Last week we went to the Jersey shore for a family vacation. When I was growing up, my family visited Stone Harbor, NJ every summer and Husband and I decided to try this great family spot with the kids.
It was a big hit with a great combination of kids oriented activities such as riding waves, bicycling on flat streets with well marked bike lanes, playgrounds and, of course, a popular homemade ice cream shop.
What our vacation lacked was any planned, organized children’s activities run by other people. What it offered was the opportunity for Son and Daughter to stretch their perceptions of themselves. And ours as well.
We bought Boogie boards the morning after our arrival and after an awkward start, both kids started to get the hang of riding waves. Stone Harbor’s waves can reach five feet, which is great for adult riding, but fortunately they also then tumble into shallow water at a good enough pace for little kids to ride them safely, too.
Son learned to ride on the back of the Boogie board, thus maintaining his balance, so the waves could carry him all the way to the water’s edge. Daughter, on a smaller board, picked it up immediately.
But for Son, who just got comfortable putting his face in the water this summer, the true test was when he got tossed by the one rough wave to come along. It pulled him off his board and face down underneath the water. I was standing right beside him and picked him up. He was startled, but not as frightened as I would have thought. In fact, he was kind of thrilled by the force of the water. He got tossed once more before we left and picked himself up.
Son’s other foray into new territory was at the playground. Stone Harbor has several playgrounds and a welcome, non-beach activity was to walk or ride bikes to one of them. On our second day, we discovered a little playground near the ice cream shop with a paved basketball court next to it. I followed Daughter onto the playground but Son stayed on the court, eagerly watching a tall gentleman and his grandson shoot hoops.
After a few minutes, I looked over to see Son shooting, passing and dribbling right along with them. This from my “shy” Son in “new situations.” Our little town back home has few playgrounds and my kids are so used to hooking up with friends or play dates, they haven’t had much experience picking up friends or joining pick up games. (Maybe we mommies have gotten a little lax greeting mommy strangers as well.)
Son played for an hour with his new friends, an eight year old and his grandfather, who graciously passed the ball and coached him to shoot (although the hoop was too high for him to score anyway). Daughter, for her part, was mastering hanging onto the rings by herself then carefully jumping to the ground.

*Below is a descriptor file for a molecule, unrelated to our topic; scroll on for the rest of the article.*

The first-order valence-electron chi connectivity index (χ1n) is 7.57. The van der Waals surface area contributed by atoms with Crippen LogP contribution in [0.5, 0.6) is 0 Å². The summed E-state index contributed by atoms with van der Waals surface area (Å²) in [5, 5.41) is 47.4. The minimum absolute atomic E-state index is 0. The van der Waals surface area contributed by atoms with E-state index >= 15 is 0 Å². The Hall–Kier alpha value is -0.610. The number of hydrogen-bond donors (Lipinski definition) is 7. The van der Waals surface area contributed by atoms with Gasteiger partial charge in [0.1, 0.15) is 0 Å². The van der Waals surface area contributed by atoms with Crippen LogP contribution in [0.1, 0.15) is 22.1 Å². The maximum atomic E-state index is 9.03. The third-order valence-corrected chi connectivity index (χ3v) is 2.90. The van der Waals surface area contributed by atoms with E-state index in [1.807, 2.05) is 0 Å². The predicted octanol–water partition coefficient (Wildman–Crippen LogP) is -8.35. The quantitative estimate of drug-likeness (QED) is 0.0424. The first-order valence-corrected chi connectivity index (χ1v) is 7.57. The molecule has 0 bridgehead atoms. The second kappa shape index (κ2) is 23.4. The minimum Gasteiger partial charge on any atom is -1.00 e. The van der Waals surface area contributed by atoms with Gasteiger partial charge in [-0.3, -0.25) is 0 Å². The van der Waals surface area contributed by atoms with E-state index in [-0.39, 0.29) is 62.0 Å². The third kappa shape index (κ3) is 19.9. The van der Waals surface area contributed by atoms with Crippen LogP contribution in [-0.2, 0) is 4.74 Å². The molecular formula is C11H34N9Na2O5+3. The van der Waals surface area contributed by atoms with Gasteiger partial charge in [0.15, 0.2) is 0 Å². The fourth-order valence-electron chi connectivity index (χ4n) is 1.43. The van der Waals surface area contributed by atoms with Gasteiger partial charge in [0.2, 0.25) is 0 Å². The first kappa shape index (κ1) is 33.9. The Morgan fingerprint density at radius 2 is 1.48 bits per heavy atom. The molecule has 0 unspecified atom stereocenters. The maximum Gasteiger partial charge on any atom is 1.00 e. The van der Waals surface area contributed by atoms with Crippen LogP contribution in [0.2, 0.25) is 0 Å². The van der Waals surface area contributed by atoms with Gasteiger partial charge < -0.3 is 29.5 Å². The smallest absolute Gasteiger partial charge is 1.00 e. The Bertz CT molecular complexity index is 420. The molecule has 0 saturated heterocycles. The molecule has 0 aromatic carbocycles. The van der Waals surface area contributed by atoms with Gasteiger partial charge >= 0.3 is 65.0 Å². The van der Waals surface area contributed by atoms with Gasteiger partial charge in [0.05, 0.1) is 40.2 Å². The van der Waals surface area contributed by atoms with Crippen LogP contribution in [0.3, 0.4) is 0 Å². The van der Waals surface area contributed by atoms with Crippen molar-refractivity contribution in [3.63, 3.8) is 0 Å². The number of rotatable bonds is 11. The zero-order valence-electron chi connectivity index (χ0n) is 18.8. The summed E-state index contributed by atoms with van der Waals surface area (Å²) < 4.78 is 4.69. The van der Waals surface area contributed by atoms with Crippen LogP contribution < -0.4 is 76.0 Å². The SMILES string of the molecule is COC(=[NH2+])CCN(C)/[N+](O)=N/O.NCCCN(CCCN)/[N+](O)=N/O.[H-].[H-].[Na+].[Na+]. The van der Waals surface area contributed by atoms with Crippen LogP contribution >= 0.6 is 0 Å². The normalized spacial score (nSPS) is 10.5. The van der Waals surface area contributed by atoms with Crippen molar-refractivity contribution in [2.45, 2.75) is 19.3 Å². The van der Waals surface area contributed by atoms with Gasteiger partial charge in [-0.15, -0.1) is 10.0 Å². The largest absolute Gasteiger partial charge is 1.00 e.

Later that week, Son also managed to join an informal football game with a father and his teen children on another playground. I was equally impressed with the strangers who willingly added a five year old to their game as I was with Son’s bold confidence to join.
Both kids discovered their ability to travel as we rode bikes around the town. Back home, the roads are too windy and hilly to ride bikes unless we drive to a flat cul de sac or school pavement. But in Stone Harbor, we could get to and from places on our bikes. I was an anxious freak when we crossed side streets and rode next to Daughter in the bike lane yelling, “Stay between the lines!” But overall, this was a great sport for all of us (wears them out and is an effective mode of transportation).
Daughter made a big leap forward on the home front. Upon arrival in our little rental house, she was excited about their twin bed set up and announced she wanted to sleep in the bed rather than our pack n play. Since we had already tried the big bed at home twice, and had to re-crib her each time since she was unable to actually sleep in the bed, I was skeptical.
But, we decided to let her go for it and promised a special toy from the five and dime store if she slept in the bed all night for three nights. We also set it up this time that the bed was like her crib and she couldn’t’ get out once she got in. She should call to us if she needed/wanted something like she did from her crib.
It worked! She was so proud of herself and excited to sleep in the bed, she did a great job. She fell out about once a night, since we didn’t have a rail, but we laid down padding and she was undeterred. She has now slept in her big bed back at home (with rail) for four nights. We’ve promised to remove the crib in her room if she makes it through the week.
I won’t deny that we had our frustrating moments when two energetic kids in a small house pushed our limits. But there was always a ready place to take them. Places they could take themselves. Where they could define, or re-define, their limits and play, just play, like kids.